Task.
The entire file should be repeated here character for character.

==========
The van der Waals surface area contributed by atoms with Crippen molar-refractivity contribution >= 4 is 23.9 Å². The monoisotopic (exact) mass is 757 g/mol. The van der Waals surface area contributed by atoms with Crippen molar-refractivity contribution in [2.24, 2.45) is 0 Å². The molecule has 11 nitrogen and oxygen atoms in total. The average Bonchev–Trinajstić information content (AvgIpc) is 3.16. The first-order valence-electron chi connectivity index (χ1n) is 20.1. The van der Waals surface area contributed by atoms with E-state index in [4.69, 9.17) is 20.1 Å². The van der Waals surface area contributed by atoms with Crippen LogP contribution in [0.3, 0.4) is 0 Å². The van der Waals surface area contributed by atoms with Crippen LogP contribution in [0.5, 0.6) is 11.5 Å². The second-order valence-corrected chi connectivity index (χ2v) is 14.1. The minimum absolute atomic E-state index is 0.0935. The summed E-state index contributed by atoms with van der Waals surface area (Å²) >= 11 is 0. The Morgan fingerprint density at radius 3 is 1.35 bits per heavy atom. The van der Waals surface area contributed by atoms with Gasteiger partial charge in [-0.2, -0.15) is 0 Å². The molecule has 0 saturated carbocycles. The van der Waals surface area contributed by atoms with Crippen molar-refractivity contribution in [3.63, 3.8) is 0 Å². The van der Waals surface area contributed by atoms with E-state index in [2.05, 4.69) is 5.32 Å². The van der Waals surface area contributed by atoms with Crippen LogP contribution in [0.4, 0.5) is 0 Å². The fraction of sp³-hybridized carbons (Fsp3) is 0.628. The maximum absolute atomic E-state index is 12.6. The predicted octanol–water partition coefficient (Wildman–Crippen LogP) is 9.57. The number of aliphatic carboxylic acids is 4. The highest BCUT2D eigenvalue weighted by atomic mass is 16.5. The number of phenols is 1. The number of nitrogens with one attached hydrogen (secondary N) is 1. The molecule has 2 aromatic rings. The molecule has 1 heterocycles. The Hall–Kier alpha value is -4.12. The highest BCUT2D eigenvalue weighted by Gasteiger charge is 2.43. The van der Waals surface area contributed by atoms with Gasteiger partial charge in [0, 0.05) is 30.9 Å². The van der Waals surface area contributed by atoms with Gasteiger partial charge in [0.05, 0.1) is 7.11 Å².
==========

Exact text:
The van der Waals surface area contributed by atoms with Crippen molar-refractivity contribution >= 4 is 23.9 Å². The monoisotopic (exact) mass is 757 g/mol. The van der Waals surface area contributed by atoms with Crippen molar-refractivity contribution in [2.24, 2.45) is 0 Å². The molecule has 11 nitrogen and oxygen atoms in total. The average Bonchev–Trinajstić information content (AvgIpc) is 3.16. The first-order valence-electron chi connectivity index (χ1n) is 20.1. The van der Waals surface area contributed by atoms with E-state index in [4.69, 9.17) is 20.1 Å². The van der Waals surface area contributed by atoms with Crippen LogP contribution in [0.3, 0.4) is 0 Å². The van der Waals surface area contributed by atoms with Crippen LogP contribution in [0.5, 0.6) is 11.5 Å². The second-order valence-corrected chi connectivity index (χ2v) is 14.1. The minimum absolute atomic E-state index is 0.0935. The summed E-state index contributed by atoms with van der Waals surface area (Å²) >= 11 is 0. The Morgan fingerprint density at radius 3 is 1.35 bits per heavy atom. The van der Waals surface area contributed by atoms with Gasteiger partial charge in [-0.2, -0.15) is 0 Å². The molecule has 0 saturated carbocycles. The van der Waals surface area contributed by atoms with Crippen molar-refractivity contribution in [3.63, 3.8) is 0 Å². The van der Waals surface area contributed by atoms with E-state index in [2.05, 4.69) is 5.32 Å². The van der Waals surface area contributed by atoms with Crippen LogP contribution in [0.4, 0.5) is 0 Å². The fraction of sp³-hybridized carbons (Fsp3) is 0.628. The maximum absolute atomic E-state index is 12.6. The predicted octanol–water partition coefficient (Wildman–Crippen LogP) is 9.57. The number of aliphatic carboxylic acids is 4. The highest BCUT2D eigenvalue weighted by atomic mass is 16.5. The number of phenols is 1. The number of nitrogens with one attached hydrogen (secondary N) is 1. The molecule has 2 aromatic rings. The molecule has 1 heterocycles. The Hall–Kier alpha value is -4.12. The highest BCUT2D eigenvalue weighted by Gasteiger charge is 2.43. The van der Waals surface area contributed by atoms with Gasteiger partial charge in [0, 0.05) is 30.9 Å². The van der Waals surface area contributed by atoms with Gasteiger partial charge in [0.05, 0.1) is 7.11 Å².